Cattle on Feed

– Matthew Diersen, Risk & Business Management Specialist, Ness School of Management & Economics, South Dakota State University

The expectations before the November Cattle on Feed report were for fewer placements, more marketings, and fewer cattle on feed compared to a year ago. Several analysts expected placements to be down about five percent. The actual placements came in below the average expected as did the actual on-feed total. Feedlots in Colorado and Kansas have on-feed totals sharply lower than a year ago. Texas had a sharp decline in placements compared to last year, and those were uniformly lower across weight classes. Perhaps tight feed supplies are pressuring those feedlots. Idaho and Washington stood out slightly with increased placements compared to a year earlier. Overall, the report would be slightly supportive of nearby fed cattle prices as it indicates tighter supplies of market-ready cattle.

The on-feed situation is a continuation of a couple of longer-run patterns. In the October report the heifer mix in feedlots was reported at 39.7 percent of cattle on feed. This was an increase from a year earlier and from the prior quarter. It was also the highest heifer mix since 2001. The supply of feeder cattle outside of feedlots as of October 1 continued to decline. Note that the supply level outside feedlots was down 3.3 percent from a year earlier and the trade estimate for placements was down 3.6 percent – consistency of indicators is reassuring. At 28.6 million head, the supply outside feedlots is the tightest since 2014. There are fewer feeder cattle available, fewer being place, and a larger share of those have been heifers, which means continued tight fed cattle supplies going forward. Drought conditions are prevalent, especially in the western U.S. The dairy sector seems to have stabilized and is in a better position to compete for tight forage supplies compared to the beef (cow-calf) sector. The combination of these factors would generally be supportive of calf and feeder cattle prices for the remainder of 2022 and throughout 2023.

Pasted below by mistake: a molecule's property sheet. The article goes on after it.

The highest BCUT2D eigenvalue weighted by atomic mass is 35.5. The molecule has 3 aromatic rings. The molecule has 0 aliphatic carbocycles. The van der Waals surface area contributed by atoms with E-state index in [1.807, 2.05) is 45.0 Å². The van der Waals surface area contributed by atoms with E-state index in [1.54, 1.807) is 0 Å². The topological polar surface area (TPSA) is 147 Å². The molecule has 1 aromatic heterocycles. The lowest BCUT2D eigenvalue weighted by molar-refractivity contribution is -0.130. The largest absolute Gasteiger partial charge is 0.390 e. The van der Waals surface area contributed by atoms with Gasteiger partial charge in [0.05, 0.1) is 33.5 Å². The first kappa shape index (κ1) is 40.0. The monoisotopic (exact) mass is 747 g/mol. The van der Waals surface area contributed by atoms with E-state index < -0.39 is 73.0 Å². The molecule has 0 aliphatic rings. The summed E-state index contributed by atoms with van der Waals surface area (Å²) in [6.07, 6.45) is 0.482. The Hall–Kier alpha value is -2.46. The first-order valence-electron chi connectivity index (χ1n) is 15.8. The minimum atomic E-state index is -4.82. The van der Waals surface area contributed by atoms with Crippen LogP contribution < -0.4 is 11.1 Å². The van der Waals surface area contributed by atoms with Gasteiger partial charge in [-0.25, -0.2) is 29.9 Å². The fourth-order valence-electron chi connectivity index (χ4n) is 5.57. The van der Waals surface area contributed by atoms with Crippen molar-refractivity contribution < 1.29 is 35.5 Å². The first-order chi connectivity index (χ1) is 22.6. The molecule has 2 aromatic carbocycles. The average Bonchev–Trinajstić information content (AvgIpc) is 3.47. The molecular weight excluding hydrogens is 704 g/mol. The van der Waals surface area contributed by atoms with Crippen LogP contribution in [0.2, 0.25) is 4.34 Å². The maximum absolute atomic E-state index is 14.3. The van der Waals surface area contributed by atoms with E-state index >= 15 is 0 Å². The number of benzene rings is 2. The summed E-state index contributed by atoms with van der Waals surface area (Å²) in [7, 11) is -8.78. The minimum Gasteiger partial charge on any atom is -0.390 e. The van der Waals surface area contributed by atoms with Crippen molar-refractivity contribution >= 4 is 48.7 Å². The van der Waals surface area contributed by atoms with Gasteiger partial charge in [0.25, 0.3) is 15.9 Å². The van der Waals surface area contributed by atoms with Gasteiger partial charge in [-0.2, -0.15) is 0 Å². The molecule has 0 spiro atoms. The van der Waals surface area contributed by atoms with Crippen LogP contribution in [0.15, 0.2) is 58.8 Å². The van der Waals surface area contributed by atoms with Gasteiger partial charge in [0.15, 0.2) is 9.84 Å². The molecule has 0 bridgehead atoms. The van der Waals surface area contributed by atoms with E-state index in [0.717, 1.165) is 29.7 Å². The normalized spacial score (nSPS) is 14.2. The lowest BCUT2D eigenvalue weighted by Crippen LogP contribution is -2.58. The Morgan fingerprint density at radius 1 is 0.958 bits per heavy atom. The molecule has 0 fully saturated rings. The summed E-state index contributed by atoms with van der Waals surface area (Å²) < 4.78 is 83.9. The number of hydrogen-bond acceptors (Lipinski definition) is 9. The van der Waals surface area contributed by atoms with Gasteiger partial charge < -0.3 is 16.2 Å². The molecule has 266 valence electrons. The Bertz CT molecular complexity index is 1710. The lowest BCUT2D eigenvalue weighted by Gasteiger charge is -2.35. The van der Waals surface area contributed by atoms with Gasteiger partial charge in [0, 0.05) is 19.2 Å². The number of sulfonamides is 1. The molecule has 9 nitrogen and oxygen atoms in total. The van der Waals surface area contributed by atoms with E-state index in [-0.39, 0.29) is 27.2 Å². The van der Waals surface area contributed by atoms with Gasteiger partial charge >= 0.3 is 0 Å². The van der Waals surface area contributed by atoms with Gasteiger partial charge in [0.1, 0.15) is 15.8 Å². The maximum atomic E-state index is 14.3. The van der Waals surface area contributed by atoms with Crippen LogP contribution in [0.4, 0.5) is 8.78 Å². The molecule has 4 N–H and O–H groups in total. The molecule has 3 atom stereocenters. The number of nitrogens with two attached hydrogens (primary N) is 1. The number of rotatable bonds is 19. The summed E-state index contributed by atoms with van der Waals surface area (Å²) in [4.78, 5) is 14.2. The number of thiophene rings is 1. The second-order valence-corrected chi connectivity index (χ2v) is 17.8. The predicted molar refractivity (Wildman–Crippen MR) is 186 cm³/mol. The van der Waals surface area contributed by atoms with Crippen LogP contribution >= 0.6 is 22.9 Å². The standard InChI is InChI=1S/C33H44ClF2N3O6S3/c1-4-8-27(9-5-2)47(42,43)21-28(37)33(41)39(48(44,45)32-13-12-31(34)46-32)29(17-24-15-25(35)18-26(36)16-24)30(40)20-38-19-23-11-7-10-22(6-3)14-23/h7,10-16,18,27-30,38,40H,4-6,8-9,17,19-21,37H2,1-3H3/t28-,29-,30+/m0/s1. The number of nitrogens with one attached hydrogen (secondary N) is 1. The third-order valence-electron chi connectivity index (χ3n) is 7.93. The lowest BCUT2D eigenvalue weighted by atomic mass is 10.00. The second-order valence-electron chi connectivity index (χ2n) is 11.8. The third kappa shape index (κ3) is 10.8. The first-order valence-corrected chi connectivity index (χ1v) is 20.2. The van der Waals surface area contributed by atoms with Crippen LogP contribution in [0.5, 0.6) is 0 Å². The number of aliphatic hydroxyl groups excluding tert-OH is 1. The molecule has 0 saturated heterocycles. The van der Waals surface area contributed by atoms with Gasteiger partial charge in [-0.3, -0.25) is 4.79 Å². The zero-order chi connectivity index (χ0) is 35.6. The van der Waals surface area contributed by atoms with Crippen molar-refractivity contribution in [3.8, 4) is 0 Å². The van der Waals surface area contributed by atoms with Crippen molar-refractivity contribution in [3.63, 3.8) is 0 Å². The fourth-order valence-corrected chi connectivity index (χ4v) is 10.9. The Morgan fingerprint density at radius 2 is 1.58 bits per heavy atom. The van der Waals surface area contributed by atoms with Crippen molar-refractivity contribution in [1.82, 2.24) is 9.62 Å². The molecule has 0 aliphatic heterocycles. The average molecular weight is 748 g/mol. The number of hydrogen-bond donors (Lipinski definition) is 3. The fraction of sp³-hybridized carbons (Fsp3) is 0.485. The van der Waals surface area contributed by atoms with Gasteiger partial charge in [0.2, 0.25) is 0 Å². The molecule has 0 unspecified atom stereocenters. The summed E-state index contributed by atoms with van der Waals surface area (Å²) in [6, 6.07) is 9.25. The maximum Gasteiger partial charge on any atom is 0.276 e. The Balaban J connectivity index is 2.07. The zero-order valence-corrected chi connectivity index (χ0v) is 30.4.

Heading into 2023, the Economic Research Service (ERS) and LMIC have price forecasts for fed cattle and feeder cattle that can be compared to recent futures prices. The ERS forecasts for fed cattle are $153, $154, and $155, respectively, for the first three quarters of 2023. The LMIC forecasts reflect a higher seasonal increase in the second quarter, with prices ranging from $147 to $158 across the three quarters. Recent live cattle futures prices for most of 2023 range from $155 to $160. Thus, fundamentals suggest some price pressure relative to the futures prices. This could be managed by using put options, establishing floor prices while leaving the upside open. Sharp rallies could be managed by stepping in futures sales. The ERS forecasts for feeder cattle are $177, $190, and $214, respectively, for the first three quarters of 2023. The LMIC forecasts reflect more uniformity, with prices ranging from $176 to $188. Feeder cattle futures prices show a similar uptrend expected as prices increase from $183 to $203 for much of 2023. The disparity may slightly favor using futures sales in nearby months, while favoring put option approaches for summer and fall months.